Scottish theatre company Cutting Edge Theatre has launched a new initiative to help disabled people get involved with performing arts. 

Tourism & Heritage  
More than 140 significant cultural sites have been damaged in Ukraine, according to UNESCO.  

The National Trust has unveiled a new heritage apprenticeship programme to help address skills shortages in the sector. 

Press, Books & Libraries 
Ruth Ozeki has won this year’s Women’s Prize for Fiction for her ‘sparkling’ novel, The Book of Form and Emptiness.  

46% of British people are avoiding reading the news due to excessive COVID and political coverage and declining trust, according to a Reuters Institute report.  

Exhibitions and Events  
The Royal Academy has flung the doors open on the joyfully colour-filled Summer Exhibition, which has run without interruption since 1769. I haven’t missed one. Love it. 

REMIX London is back for its 10th anniversary on 1st-2nd September at the Google HQ and National Gallery and you can get yourself 30% off tickets with the code: VAIZEYVIEW. Aren’t we good to you! 

Battersea Arts Centre has unveiled its autumn programme, including the London premiere of Demi Nandhra’s The Trauma Show.  

A new production from performance artist Kid Carpet which celebrates and opens up conversations about failure is touring schools across the UK this summer.  

A new Zaha Hadid Foundation exhibition explores how London might look in 2066. An M&M World in every neighbourhood? We can but dream.  

Welcome to Only in New York! A new series from Kindred Media sharing stories of times that New Yorkers turned adversity into possibility. Episode one is all about Tribeca Festival - founded in 2002 in the aftermath of 9/11.  

One Million Guitars is a non-profit foundation that is working to impact the lives of children through the power of a musical instrument. Last week, the organisation hosted the first annual One Million Guitars Conference, gathering fourth and fifth graders in Israel to play together.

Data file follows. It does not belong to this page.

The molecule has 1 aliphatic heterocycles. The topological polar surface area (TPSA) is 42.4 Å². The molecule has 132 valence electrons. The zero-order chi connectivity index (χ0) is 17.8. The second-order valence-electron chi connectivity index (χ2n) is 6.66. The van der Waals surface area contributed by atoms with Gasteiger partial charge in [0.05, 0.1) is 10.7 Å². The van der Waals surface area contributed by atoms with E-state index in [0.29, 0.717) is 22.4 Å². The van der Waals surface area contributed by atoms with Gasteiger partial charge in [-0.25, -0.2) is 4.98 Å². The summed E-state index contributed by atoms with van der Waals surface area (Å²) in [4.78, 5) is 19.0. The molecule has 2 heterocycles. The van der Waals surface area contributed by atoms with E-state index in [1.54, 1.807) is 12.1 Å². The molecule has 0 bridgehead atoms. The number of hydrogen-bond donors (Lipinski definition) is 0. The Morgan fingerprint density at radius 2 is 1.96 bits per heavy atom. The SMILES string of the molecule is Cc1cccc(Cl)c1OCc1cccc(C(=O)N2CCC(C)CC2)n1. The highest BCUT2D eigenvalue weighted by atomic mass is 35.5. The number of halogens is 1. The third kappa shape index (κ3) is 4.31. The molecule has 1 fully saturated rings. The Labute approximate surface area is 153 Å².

Creative Industries & Tech Stuff 

Film & TV 
The UK’s biggest cinema screen, the massive IMAX at Waterloo, is to be operated by the BFI from next month.  

Creative UK has opened applications for the Simon Relph Memorial Bursary to support emerging film producers.  

Give them another series, you swine! Netflix is following up Squid Game with a real-life game show version. $4.56m prize. No grisly demises. Cash back. 

Ok, slow down on the sequels. Jon Snow from Game of Thrones is getting his own spinoff from HBO. Like when Joey got his own show once Friends finished. Same vibe. 

London Fashion Week strutted into town last week - typically the men’s slot, but this year it was gender neutral. Here’s i-D Magazine with what you may have missed.  

London-based menswear designer Nicholas Daley has won this year’s BFC/GQ Designer Fashion Fund. 

Music & Radio 
Beyoncé is on the cover of the latest British Vogue and editor Edward Enninful popped over to LA to chat about what’s next. Namely, her first NEW ALBUM in six years. Eeek! Ahh! 

The lineup for Radio 2 Live in Leeds has been announced and, don’t worry, it won’t be a cruel summer because Bananarama are playing.